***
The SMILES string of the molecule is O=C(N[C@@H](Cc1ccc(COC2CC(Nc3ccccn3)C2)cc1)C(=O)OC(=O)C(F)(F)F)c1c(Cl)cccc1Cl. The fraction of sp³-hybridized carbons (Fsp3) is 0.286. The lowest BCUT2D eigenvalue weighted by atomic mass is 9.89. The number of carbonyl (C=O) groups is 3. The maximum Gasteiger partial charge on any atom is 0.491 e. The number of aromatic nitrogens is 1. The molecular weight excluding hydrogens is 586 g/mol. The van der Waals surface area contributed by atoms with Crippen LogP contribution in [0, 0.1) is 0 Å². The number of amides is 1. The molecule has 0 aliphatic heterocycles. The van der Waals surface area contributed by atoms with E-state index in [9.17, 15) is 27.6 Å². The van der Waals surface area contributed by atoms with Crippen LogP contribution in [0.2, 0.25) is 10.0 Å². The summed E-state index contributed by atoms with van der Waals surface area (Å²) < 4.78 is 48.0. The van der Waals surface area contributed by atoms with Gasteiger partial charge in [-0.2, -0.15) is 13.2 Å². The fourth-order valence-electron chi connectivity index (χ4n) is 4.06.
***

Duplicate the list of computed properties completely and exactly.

The SMILES string of the molecule is O=C(N[C@@H](Cc1ccc(COC2CC(Nc3ccccn3)C2)cc1)C(=O)OC(=O)C(F)(F)F)c1c(Cl)cccc1Cl. The fraction of sp³-hybridized carbons (Fsp3) is 0.286. The lowest BCUT2D eigenvalue weighted by atomic mass is 9.89. The number of carbonyl (C=O) groups is 3. The maximum Gasteiger partial charge on any atom is 0.491 e. The number of aromatic nitrogens is 1. The molecular weight excluding hydrogens is 586 g/mol. The van der Waals surface area contributed by atoms with Crippen LogP contribution in [0, 0.1) is 0 Å². The number of amides is 1. The molecule has 0 aliphatic heterocycles. The van der Waals surface area contributed by atoms with E-state index in [9.17, 15) is 27.6 Å². The van der Waals surface area contributed by atoms with Crippen LogP contribution in [0.2, 0.25) is 10.0 Å². The summed E-state index contributed by atoms with van der Waals surface area (Å²) < 4.78 is 48.0. The van der Waals surface area contributed by atoms with Gasteiger partial charge in [-0.2, -0.15) is 13.2 Å². The fourth-order valence-electron chi connectivity index (χ4n) is 4.06.